Lynx is also a name used for Yashica rangefinder cameras
|Bloc Métal 41|
|Bloc Métal 45|
The Lynx was a 3x4 camera, using 127 film, made from 1942 to 1950 by the French maker Pontiac. It had a striated aluminium body. Some were painted black to give the illusion of leather covering, from a distance.
The most common version, with about 100,000 made, is the Lynx II, with a focal plane shutter from 1/25 to 1/500. (The concept of a focal plane shuttered 3x4 camera was initiated by the Foth Derby.) Some had a self-timer. The film advance was not coupled to the shutter winding, and used a red window. The lens was fixed and collapsible with helical focusing, and could be:
- Angénieux Type Z5 50/2.9 three element
- Berthiot Flor 50/3.5 four element
- Berthiot Flor 50/2.8 six element
Today some dealers boast the Angénieux name, well known as a top class maker, but in fact the Angénieux lens was the cheapest, and the comparatively lesser known Berthiot Flor 2.8 was the luxury choice.
The other versions are very rare. The Lynx I was the very first model, made during the war in 1942. It did not have focal plane shutter, which was probably not operational yet, but a Pontiac or Gitzo leaf shutter from 1/25 to 1/200. The shutter cocking is not coupled with the film advance. The lens was the four element Berthiot Flor 50/3.5 with front cell focusing. The lens and shutter assembly was mounted on a retracting helix. The front plate was in bright aluminium. It is said no more than one hundred were made. The Lynx Compur was essentially the same camera with the same front cell focusing lens mounted in a non retracting Compur shutter to 1/300. The front plate was like on the Lynx II.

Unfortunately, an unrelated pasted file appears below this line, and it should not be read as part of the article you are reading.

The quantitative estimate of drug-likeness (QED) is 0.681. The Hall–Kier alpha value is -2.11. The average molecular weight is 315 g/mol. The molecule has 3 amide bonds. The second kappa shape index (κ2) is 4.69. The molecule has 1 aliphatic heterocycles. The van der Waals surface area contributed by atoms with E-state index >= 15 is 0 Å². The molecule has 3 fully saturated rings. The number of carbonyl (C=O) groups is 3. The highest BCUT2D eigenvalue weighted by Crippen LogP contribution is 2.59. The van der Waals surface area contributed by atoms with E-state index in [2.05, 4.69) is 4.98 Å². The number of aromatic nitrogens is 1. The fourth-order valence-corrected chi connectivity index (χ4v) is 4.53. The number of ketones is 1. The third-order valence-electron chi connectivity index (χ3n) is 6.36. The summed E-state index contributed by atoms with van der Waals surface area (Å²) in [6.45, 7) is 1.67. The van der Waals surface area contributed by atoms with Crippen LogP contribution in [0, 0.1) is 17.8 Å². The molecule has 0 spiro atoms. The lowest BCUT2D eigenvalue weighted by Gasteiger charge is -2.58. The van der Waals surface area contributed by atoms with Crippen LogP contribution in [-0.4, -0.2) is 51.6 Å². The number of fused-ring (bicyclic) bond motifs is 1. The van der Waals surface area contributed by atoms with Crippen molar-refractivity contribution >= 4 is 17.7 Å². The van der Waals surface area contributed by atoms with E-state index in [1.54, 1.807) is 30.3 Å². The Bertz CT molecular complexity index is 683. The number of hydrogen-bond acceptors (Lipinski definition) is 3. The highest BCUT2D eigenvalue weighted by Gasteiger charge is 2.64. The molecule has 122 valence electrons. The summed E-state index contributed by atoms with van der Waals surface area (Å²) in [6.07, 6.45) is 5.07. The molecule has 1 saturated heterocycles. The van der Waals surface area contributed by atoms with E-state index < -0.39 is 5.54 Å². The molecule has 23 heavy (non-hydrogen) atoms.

The Lynx de Nuit was a luxury version mounting a fixed Berthiot Flor 55/1.5 seven element lens, with a very massive rigid barrel. It was announced since 1942 and produced in very small quantities just after the war. On a 1942 advertisement it was presented with a shutter to 1/1500, but the production models had the same shutter as the Lynx II.
In 1948, the Lynx Standard had a rigid Berthiot Flor 40/3.5 lens.
About the end of the production in 1950, a Lynx Roussel (unofficial designation) was made with a Roussel 50/3.5 three element lens. It had a rigid conical lens barrel and front cell focusing.
A Lynx III was announced with interchangeable lenses. The advertised range of lenses was:
- Berthiot Olor 38/5.7, 5 elements
- Berthiot Flor 50/2.8, 6 elements
- Berthiot Flor 55/1.5, 7 elements
- Berthiot Télé 75/2.5, 6 elements
The advertisement said the lenses would be common with the Super Lynx. Maybe some prototypes were produced. In Classic Camera Magazine #25 reproduced on Marriott's page it is said that at the 18th Photographic Exhibition in Paris "Pontiac also showed their improved 127 roll film Lynx models, including the Model III, which will have coated interchangeable lenses", together with the Super Lynx I. On another ad (see here), it was said the Lynx III would have an exposure counter and a coupling of the film advance to the shutter winding, in addition to the interchangeable lenses. Vial says the variant with exposure counter and coupled advance was also announced as Lynx IV.
- Vial, Bernard. Histoire des appareils français. Période 1940–1960. Paris: Maeght Éditeur, 1980, re-impressed in 1991. ISBN 2-86941-156-1.
- Pontiac Lynx, Super Lynx, Baby Lynx, Fotofiche 15, Patrice-Hervé Pont, Ed Fotosaga
- On www.collection-appareils.fr by Sylvain Halgand
- Pontiac page at Collection Argentique by Gérard Langlois
- Pontiac page at ClicClac
- Pontiac page at Photoptic (the site is dead and the links point to the most recent web archive versions)
- Lynx advertisement among camera advertisements by ipernity user Publicain